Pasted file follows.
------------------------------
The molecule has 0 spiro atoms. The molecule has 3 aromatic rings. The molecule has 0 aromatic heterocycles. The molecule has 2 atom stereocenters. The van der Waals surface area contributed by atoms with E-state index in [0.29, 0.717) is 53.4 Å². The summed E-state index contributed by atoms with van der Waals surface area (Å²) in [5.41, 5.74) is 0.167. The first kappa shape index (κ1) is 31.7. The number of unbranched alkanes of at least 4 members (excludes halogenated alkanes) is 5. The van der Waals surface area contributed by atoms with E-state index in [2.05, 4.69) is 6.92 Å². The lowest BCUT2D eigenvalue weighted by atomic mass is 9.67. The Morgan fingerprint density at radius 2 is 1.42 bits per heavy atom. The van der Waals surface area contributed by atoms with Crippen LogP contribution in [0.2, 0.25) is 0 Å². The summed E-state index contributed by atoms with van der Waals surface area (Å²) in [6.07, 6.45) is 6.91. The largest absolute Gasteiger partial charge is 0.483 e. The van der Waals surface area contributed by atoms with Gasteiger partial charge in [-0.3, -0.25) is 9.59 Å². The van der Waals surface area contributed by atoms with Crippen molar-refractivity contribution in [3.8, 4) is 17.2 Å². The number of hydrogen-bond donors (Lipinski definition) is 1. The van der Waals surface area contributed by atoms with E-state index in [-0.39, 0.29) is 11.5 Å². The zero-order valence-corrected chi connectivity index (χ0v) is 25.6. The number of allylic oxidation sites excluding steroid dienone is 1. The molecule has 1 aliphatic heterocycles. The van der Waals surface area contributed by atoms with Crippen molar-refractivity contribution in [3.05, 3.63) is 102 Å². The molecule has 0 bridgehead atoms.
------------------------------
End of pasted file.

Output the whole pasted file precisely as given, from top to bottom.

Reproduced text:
The molecule has 0 spiro atoms. The molecule has 3 aromatic rings. The molecule has 0 aromatic heterocycles. The molecule has 2 atom stereocenters. The van der Waals surface area contributed by atoms with E-state index in [0.29, 0.717) is 53.4 Å². The summed E-state index contributed by atoms with van der Waals surface area (Å²) in [5.41, 5.74) is 0.167. The first kappa shape index (κ1) is 31.7. The number of unbranched alkanes of at least 4 members (excludes halogenated alkanes) is 5. The van der Waals surface area contributed by atoms with E-state index in [2.05, 4.69) is 6.92 Å². The lowest BCUT2D eigenvalue weighted by atomic mass is 9.67. The Morgan fingerprint density at radius 2 is 1.42 bits per heavy atom. The van der Waals surface area contributed by atoms with Crippen LogP contribution in [0.2, 0.25) is 0 Å². The summed E-state index contributed by atoms with van der Waals surface area (Å²) in [6.07, 6.45) is 6.91. The largest absolute Gasteiger partial charge is 0.483 e. The van der Waals surface area contributed by atoms with Gasteiger partial charge in [-0.3, -0.25) is 9.59 Å². The van der Waals surface area contributed by atoms with Crippen molar-refractivity contribution in [3.8, 4) is 17.2 Å². The number of hydrogen-bond donors (Lipinski definition) is 1. The van der Waals surface area contributed by atoms with E-state index in [-0.39, 0.29) is 11.5 Å². The zero-order valence-corrected chi connectivity index (χ0v) is 25.6. The number of allylic oxidation sites excluding steroid dienone is 1. The molecule has 1 aliphatic heterocycles. The van der Waals surface area contributed by atoms with Crippen molar-refractivity contribution in [3.05, 3.63) is 102 Å². The molecule has 0 bridgehead atoms.